AllergyAward 17 – The Speakers

AllergyAward17 took place in London in the spring, at The Royal College of Physicians in Regents Park: an appropriate setting for a day that celebrates skin-friendly science.

Royal college of PhysiciansAllergyAward is an annual competition to recognise outstanding skin-friendly products. It is organised by the Danish company AllergyCertified, whose motto is ‘One World, One Label’ and who aim to make it easy for consumers all over the world to recognise products that are scientifically certified as skin-friendly.

The day consists of a series of talks by experts in the fields of allergy, skin health, research and development, toxicology and regulation (and this year, with Millie Kendall of BeautyMART and Brandstand speaking: trends and marketing in the cosmetic industry) followed by the announcement of winners in the various categories of AllergyAward.

Esben Lunde, the Danish Minister of Environment and Agriculture, opened AllergyAward17.

I was raised in England by a working class man from Scotland, and so I am primed, when faced by a politician – or anyone wishing to persuade me of something – to ask (silently, of course): “Why is this bastard lying to me?”  This approach has served me well throughout my life, but sadly, I sense that fewer UK citizens adopt this approach and I offer our current level of political debate in the UK as evidence for this intuition.

Esben Lunde’s opening address hinged on the ‘mystery’ of the causes of allergy. “I’m here to urge that we join forces across countries and territories to solve these mysteries. At least 10% of Danes suffer contact allergy. Contact allergies are caused by chemicals that penetrate the skin. It seems that  some people develop contact allergies easier than others, and this is where the mystery deepens. Once an allergy develops it is for life.” 

Esben Lunde, the Danish Minister of Environment and AgricultureI sensed no mystery behind the minister’s words: no feeling that he was anything other than utterly sincere in his conviction that part of his role as a government minister is to improve the quality of life for those suffering from contact allergy, and to support and encourage work done to lessen the chances of developing life-changing conditions such as these.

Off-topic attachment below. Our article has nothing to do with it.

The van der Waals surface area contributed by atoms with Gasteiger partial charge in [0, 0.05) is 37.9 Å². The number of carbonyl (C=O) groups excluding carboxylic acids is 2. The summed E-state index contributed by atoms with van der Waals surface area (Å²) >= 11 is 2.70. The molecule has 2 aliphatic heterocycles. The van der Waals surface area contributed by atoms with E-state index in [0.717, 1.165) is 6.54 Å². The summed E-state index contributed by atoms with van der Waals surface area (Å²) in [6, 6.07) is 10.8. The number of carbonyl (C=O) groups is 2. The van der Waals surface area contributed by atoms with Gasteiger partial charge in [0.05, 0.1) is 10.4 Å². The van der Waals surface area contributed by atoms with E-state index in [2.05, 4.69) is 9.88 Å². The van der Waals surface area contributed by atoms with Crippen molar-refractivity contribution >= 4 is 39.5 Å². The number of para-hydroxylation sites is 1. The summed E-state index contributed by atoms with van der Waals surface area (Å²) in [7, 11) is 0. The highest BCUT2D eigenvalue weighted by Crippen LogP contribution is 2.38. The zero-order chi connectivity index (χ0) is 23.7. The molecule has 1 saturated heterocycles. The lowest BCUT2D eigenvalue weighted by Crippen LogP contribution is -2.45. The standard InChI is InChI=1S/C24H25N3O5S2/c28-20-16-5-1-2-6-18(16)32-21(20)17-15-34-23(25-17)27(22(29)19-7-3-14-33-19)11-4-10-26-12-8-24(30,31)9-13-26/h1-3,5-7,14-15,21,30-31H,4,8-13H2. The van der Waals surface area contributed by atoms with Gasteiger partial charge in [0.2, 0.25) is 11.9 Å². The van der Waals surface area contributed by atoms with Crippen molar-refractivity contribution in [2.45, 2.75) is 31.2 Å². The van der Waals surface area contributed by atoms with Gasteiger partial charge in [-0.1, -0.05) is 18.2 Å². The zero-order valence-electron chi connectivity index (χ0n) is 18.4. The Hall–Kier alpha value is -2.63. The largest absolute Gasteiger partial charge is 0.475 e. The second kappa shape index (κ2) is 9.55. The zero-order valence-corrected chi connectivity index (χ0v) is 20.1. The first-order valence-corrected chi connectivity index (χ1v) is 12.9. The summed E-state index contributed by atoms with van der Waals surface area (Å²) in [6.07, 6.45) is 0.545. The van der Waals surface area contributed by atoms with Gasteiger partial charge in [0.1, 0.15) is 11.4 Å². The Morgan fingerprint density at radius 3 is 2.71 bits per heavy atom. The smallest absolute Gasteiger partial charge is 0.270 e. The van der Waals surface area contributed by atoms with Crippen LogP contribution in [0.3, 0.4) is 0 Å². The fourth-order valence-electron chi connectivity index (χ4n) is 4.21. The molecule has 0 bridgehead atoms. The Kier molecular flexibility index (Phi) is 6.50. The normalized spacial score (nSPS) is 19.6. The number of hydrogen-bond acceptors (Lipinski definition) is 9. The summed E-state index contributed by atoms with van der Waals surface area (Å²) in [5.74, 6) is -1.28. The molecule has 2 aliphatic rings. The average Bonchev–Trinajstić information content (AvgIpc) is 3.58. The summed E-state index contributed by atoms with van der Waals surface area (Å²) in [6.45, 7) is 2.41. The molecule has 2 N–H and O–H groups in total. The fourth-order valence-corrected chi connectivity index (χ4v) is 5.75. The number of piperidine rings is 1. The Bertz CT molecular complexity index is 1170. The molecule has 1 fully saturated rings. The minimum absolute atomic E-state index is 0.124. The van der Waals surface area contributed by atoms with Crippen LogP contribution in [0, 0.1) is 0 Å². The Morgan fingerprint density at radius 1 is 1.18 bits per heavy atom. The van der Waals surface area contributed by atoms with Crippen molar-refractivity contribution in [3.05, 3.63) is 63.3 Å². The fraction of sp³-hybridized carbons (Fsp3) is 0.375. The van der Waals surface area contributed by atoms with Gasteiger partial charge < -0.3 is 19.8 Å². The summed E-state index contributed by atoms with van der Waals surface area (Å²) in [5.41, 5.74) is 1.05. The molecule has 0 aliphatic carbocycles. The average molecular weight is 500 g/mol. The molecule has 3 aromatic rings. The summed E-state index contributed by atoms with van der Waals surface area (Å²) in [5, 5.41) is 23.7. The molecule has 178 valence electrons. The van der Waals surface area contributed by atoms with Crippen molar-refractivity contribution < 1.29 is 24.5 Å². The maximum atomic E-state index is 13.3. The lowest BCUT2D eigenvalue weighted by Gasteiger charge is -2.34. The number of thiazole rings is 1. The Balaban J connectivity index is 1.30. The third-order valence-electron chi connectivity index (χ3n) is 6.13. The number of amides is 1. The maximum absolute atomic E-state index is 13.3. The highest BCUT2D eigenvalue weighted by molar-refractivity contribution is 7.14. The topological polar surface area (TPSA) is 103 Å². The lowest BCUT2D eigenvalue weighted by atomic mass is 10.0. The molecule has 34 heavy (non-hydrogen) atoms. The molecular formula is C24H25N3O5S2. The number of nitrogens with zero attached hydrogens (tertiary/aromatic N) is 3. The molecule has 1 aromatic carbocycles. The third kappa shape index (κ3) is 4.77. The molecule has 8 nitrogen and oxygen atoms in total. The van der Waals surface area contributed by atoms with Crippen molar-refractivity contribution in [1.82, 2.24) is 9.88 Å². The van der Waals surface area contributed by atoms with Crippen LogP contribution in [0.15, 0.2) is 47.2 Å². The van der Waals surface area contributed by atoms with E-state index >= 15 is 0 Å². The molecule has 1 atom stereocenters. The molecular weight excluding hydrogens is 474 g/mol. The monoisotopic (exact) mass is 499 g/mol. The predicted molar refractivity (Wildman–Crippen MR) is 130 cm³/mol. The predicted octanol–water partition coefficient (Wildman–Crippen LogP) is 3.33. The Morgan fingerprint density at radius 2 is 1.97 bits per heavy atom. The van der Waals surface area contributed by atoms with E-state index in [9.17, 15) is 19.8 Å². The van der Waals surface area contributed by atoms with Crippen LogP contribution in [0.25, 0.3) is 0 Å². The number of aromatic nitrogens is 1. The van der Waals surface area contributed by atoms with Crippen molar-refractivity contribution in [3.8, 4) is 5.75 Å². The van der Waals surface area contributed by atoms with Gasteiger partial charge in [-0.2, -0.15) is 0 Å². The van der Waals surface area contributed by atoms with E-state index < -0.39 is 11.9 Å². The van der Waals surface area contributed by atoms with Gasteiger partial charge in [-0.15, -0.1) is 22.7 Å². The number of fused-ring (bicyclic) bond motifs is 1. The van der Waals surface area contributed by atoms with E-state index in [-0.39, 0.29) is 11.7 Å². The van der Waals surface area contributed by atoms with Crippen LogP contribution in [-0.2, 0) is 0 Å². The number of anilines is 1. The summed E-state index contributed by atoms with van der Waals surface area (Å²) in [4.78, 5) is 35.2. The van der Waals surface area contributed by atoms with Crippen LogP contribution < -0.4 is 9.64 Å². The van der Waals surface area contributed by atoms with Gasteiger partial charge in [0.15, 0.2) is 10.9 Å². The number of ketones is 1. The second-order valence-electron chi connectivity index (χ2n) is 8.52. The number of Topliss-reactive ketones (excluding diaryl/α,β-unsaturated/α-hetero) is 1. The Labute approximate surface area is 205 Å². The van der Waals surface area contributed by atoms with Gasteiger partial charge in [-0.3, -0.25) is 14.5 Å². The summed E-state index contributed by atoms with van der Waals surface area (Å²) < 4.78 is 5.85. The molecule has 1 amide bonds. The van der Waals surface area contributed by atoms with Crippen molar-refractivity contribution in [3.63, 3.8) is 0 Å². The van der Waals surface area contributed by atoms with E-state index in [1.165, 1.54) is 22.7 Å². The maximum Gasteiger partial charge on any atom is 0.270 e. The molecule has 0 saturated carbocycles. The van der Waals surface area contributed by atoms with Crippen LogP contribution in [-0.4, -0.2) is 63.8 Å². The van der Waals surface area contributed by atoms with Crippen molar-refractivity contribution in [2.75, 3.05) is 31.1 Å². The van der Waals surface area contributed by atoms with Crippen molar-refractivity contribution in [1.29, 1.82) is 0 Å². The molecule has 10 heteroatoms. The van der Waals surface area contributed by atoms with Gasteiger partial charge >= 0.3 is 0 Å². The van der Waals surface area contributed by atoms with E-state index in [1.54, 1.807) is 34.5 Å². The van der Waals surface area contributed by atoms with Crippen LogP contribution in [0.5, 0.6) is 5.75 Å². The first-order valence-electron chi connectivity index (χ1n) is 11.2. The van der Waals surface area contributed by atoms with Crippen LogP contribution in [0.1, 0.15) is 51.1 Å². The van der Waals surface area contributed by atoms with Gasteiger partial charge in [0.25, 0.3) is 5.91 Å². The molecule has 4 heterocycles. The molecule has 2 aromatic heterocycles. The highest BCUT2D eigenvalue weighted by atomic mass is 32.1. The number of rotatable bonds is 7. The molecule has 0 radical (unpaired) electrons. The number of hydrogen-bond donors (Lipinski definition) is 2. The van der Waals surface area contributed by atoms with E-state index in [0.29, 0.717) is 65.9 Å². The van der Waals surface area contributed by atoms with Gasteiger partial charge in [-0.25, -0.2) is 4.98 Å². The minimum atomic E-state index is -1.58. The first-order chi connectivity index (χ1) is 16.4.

Referencing a study that found 82% of consumers wish to see safety information on labels, as opposed to only 1% who would prefer that information disseminated through campaigns, it is clear why the Danish Government value the AllergyCertified initiative. The Minister spoke also of the lead that Denmark has taken in regulating and restricting the use of the preservative MI, and emphasised the importance of co-operation and knowledge sharing.

You might wonder what were the views of Mr. Lunde’s equivalent in the UK parliament? Wonder no more. For this event, Mr Lunde had no direct equivalent in the UK parliament and there was no minister that AllergyCertified could invite to AllergyAward17. For UK citizens, our safety as consumers falls pretty much under the remit of Trading Standards. Perhaps this will change with Brexit. Or – given the idealogical emphasis placed by the UK on deregulation; the tabloid press obsession with ‘health and safety gone mad’; and our fondness for the concept of caveat emptor – it won’t. In which case we will be well advised to up our game as consumers.

Following Mr Lunde’s opening address, we heard Anne Birgitte Simonsen of Denmark’s Aarhus Universitet og Videncenter for Allergi speak about the quality of life for children with skin allergy.

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Atopic dermatitis affects 15-20% of children in western countries. The most common allergen is nickel, found in junk jewellery and hair clips, and allergy to fragrance and ingredients is increasing in children and in adults. Contact allergy in childhood is known to increase the risk of chronic eczema. 

I think I was a fairly typical UK parent until I met AllergyCertified three years ago. We are heavy – and often unthinking – users of fragrance in the UK. When buying baby wipes, I was puzzled that the manufacturer would think I would opt for unscented wipes when the fragranced were the same price! Now, I wince to realise how irrational that response was.